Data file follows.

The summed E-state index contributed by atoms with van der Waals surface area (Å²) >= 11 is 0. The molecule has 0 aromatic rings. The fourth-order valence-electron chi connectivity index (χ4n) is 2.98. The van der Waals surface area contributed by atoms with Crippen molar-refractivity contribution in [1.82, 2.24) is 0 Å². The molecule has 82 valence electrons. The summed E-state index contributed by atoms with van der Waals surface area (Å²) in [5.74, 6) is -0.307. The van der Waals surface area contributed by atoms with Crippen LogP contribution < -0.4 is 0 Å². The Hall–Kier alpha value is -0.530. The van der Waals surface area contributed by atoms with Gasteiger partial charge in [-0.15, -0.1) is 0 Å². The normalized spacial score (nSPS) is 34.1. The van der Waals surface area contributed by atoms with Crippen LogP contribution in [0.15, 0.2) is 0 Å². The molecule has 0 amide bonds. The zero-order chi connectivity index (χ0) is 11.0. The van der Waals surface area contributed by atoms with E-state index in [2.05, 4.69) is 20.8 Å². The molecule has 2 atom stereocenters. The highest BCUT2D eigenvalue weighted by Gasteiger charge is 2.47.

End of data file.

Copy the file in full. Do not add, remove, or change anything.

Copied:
The summed E-state index contributed by atoms with van der Waals surface area (Å²) >= 11 is 0. The molecule has 0 aromatic rings. The fourth-order valence-electron chi connectivity index (χ4n) is 2.98. The van der Waals surface area contributed by atoms with Crippen molar-refractivity contribution in [1.82, 2.24) is 0 Å². The molecule has 82 valence electrons. The summed E-state index contributed by atoms with van der Waals surface area (Å²) in [5.74, 6) is -0.307. The van der Waals surface area contributed by atoms with Crippen LogP contribution < -0.4 is 0 Å². The Hall–Kier alpha value is -0.530. The van der Waals surface area contributed by atoms with Gasteiger partial charge in [-0.15, -0.1) is 0 Å². The normalized spacial score (nSPS) is 34.1. The van der Waals surface area contributed by atoms with Crippen LogP contribution in [0.15, 0.2) is 0 Å². The molecule has 0 amide bonds. The zero-order chi connectivity index (χ0) is 11.0. The van der Waals surface area contributed by atoms with E-state index in [2.05, 4.69) is 20.8 Å². The molecule has 2 atom stereocenters. The highest BCUT2D eigenvalue weighted by Gasteiger charge is 2.47.